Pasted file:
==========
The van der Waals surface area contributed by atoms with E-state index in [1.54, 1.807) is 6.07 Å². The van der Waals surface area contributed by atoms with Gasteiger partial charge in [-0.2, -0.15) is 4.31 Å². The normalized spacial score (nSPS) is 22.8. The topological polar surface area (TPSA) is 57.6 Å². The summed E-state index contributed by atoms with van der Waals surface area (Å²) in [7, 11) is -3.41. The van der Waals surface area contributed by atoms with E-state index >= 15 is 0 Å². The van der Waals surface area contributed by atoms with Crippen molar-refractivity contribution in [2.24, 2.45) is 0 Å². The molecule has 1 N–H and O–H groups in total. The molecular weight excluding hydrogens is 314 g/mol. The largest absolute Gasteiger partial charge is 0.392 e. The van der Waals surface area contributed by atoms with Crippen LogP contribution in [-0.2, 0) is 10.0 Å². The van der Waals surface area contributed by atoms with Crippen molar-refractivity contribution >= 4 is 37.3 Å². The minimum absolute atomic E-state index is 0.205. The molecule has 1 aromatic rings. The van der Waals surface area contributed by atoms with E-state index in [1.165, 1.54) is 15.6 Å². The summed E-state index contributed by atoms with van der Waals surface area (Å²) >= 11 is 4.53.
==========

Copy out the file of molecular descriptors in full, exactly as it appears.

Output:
The van der Waals surface area contributed by atoms with E-state index in [1.54, 1.807) is 6.07 Å². The van der Waals surface area contributed by atoms with Gasteiger partial charge in [-0.2, -0.15) is 4.31 Å². The normalized spacial score (nSPS) is 22.8. The topological polar surface area (TPSA) is 57.6 Å². The summed E-state index contributed by atoms with van der Waals surface area (Å²) in [7, 11) is -3.41. The van der Waals surface area contributed by atoms with E-state index >= 15 is 0 Å². The van der Waals surface area contributed by atoms with Crippen molar-refractivity contribution in [2.24, 2.45) is 0 Å². The molecule has 1 N–H and O–H groups in total. The molecular weight excluding hydrogens is 314 g/mol. The largest absolute Gasteiger partial charge is 0.392 e. The van der Waals surface area contributed by atoms with Crippen LogP contribution in [-0.2, 0) is 10.0 Å². The van der Waals surface area contributed by atoms with Crippen molar-refractivity contribution >= 4 is 37.3 Å². The minimum absolute atomic E-state index is 0.205. The molecule has 1 aromatic rings. The van der Waals surface area contributed by atoms with E-state index in [1.165, 1.54) is 15.6 Å². The summed E-state index contributed by atoms with van der Waals surface area (Å²) >= 11 is 4.53.